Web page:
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Christian Music - Reviews, News, Interviews

Nothing Ringing True

  • reviewed by Russ Breimeier Copyright Christianity Today International
  • 2008 1 Jan
  • COMMENTS
Nothing Ringing True
Sounds like … a soulful and funky alternative pop/rock blend that resembles Kevin Max and Ferras while borrowing from Jason Mraz, Maroon 5, and Jack JohnsonAt a glance … an impressive full-length debut from the relatively undiscovered Trevor Davis, demonstrating how to release a creative debut with a distinctive sound and still remain grounded in TruthTrack Listing Arrowplane Change Rely on You Treasure Mr. Mister Wife to Be Not Enough Across the Clouds Nothing Ringing True Caterpillar

Trevor Davis comes to us from the independent label Mirth Records, but don't be fooled by that word "independent." His first full-length project Nothing Ringing True is less the work of a novice than a professional minor league player waiting for his opportunity to play in the majors. Information online is minimal concerning Davis, but two things are evident: he's a believer and he's got the skills.

Davis' arty alt-pop style is somewhat hard to peg, and I mean that in a good way. He's probably most similar to guys like Kevin Max and Ferras. But there's also a soulful, funky quality to his music, not to mention his liberal use of falsetto vocals. Sometimes that high end works when echoing Maroon 5 in a song like "Not Enough," but other times they seem a bit out of control, sounding like a karaoke rendition of Prince in songs like "Mr. Mister" and "Rely on You." On top of that, there are the acoustic-based songs like "Change" and "Wife to Be," reminiscent of Jason Mraz or Jack Johnson.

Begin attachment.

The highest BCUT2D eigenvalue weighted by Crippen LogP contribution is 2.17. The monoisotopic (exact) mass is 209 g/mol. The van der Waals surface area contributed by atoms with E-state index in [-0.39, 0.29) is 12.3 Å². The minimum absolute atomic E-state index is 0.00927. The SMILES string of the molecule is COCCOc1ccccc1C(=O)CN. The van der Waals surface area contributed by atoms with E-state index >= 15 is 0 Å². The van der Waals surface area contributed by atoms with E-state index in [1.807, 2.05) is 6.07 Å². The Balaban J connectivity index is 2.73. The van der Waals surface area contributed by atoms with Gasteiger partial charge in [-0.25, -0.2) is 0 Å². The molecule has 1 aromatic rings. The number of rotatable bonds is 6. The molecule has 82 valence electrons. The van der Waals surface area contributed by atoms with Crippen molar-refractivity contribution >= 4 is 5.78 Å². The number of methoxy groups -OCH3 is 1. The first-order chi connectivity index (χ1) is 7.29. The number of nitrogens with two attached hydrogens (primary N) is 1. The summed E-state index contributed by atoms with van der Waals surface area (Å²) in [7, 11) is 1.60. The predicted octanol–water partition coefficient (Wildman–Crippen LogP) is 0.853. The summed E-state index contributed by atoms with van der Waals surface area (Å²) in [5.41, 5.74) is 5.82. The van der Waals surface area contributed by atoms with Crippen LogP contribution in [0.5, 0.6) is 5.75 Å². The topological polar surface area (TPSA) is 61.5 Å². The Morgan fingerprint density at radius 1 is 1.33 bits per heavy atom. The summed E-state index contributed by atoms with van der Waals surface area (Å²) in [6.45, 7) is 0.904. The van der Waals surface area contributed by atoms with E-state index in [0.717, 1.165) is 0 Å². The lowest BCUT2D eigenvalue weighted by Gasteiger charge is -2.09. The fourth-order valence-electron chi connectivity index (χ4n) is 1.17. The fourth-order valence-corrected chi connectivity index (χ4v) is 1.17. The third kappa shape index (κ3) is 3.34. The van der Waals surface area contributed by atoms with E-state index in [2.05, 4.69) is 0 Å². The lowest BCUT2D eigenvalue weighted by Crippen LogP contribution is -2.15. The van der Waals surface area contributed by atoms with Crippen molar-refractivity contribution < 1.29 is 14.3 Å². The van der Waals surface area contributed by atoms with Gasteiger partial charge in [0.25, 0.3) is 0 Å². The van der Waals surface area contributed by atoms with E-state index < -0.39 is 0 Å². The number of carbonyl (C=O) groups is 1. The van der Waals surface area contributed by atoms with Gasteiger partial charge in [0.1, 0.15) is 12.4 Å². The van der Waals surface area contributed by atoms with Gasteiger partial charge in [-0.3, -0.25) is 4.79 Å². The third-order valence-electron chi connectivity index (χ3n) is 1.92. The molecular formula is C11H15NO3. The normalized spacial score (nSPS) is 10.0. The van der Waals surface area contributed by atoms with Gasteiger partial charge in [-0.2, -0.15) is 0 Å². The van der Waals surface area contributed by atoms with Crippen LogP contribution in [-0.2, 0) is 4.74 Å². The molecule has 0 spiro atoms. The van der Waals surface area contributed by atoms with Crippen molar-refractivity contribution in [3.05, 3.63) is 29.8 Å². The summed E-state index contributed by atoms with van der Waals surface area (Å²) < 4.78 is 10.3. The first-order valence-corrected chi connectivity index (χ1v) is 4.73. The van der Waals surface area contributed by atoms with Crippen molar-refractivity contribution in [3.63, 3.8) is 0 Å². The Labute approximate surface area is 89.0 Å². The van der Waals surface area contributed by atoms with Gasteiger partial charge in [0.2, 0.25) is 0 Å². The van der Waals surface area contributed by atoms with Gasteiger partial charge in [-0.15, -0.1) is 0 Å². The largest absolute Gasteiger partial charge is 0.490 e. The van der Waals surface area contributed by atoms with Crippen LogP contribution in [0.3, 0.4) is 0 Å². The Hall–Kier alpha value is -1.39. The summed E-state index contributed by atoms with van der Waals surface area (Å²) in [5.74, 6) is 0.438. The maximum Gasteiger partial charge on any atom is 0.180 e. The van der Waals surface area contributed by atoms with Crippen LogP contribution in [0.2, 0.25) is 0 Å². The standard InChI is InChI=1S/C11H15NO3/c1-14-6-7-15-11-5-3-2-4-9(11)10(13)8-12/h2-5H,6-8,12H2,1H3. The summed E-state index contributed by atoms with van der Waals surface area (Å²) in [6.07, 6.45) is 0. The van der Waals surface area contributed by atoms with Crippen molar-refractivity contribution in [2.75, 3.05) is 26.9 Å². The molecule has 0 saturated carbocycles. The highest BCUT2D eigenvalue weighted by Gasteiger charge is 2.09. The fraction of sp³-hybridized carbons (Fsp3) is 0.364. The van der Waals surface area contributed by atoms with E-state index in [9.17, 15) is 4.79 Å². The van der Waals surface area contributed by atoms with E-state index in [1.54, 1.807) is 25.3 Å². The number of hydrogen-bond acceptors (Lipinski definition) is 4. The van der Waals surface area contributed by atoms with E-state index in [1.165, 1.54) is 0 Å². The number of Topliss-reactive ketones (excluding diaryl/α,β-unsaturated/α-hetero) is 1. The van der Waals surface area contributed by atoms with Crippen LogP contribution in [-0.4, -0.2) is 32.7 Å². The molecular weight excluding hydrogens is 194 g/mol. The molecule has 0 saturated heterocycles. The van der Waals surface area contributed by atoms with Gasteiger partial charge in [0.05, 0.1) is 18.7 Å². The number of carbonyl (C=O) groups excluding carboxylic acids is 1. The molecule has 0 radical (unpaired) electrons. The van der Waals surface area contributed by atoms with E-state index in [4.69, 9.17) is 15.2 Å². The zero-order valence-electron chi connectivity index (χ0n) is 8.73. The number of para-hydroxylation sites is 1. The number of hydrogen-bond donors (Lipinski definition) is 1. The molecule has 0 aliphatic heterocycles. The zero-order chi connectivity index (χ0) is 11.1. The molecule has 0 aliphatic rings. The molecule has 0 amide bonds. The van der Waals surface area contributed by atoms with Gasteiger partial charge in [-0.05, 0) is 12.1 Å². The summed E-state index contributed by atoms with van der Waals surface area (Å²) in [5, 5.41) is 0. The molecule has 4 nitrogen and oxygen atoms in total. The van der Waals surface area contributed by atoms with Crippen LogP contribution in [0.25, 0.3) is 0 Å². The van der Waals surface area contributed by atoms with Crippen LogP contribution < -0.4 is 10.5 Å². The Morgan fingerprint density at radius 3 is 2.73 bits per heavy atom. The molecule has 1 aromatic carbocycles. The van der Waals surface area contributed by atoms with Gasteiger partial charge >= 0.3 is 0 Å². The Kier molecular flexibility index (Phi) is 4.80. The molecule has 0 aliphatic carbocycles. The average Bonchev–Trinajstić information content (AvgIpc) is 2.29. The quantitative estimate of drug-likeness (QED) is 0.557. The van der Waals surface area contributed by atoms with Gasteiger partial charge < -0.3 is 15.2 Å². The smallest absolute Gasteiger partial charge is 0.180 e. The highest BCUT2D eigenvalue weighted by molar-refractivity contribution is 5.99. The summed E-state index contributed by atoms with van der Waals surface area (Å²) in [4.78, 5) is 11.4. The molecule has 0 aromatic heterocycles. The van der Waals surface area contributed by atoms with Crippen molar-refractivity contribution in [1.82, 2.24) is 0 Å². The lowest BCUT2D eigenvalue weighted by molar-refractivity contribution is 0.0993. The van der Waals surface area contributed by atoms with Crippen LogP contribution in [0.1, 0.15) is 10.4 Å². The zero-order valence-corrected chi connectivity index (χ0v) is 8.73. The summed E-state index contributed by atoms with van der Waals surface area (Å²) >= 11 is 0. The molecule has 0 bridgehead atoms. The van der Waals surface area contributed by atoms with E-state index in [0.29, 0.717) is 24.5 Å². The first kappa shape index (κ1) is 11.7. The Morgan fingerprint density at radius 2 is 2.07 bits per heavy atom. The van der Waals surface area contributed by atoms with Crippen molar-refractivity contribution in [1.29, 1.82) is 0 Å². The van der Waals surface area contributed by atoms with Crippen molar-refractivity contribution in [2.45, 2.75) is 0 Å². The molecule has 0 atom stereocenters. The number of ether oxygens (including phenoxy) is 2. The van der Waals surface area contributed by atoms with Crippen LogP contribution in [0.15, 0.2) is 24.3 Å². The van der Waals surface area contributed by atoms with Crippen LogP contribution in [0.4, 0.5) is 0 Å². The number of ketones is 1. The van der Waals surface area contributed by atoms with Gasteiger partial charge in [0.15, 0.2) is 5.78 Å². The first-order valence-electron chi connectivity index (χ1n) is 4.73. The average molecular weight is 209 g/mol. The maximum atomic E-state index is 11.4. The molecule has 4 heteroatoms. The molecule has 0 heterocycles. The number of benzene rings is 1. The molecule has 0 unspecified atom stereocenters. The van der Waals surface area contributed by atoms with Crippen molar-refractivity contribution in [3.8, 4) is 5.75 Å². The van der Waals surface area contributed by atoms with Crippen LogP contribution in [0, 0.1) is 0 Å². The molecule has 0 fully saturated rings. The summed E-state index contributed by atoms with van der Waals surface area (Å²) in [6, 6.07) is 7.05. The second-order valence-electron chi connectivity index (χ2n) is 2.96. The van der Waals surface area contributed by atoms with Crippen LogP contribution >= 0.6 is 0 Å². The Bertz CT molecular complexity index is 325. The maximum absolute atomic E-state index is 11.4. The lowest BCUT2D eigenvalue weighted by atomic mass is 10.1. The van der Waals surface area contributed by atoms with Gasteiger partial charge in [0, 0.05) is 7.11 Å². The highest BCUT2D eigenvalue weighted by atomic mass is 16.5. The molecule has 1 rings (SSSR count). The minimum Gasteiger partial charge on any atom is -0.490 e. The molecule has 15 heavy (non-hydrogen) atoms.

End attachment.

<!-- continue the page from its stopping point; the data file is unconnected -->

The Christian artists I admire most find a way to stay culturally relevant with their sound while expressing faith both creatively and clearly. Spiritual themes don't need to be present in every song, and Davis does have his share of love and relationship songs here ("Arrowplane" and "Pour Me Out," among others). But then there's "Treasure," a hip retelling of the rich young ruler's conversation with Jesus tied to Matthew 6, and sort of performed like a funky Mute Math gone acoustic. "Across the Clouds" is a clear-cut love song to the Lord, the title track affirms our limitations without God, and "Mr. Mister" wrestles with doubt that comes while waiting for answers to prayer. There's also an obvious spiritual metaphor to be found in "Caterpillar," encouraging to look ahead to something beautiful beyond our imagination.

Trevor Davis may be independent in a sense, but it might be better to describe him as undiscovered. He's an impressive new talent proving it's still possible to come up with a relatively distinct sound, demonstrate a good deal or musical and lyrical creativity, and still remain grounded in Truth.

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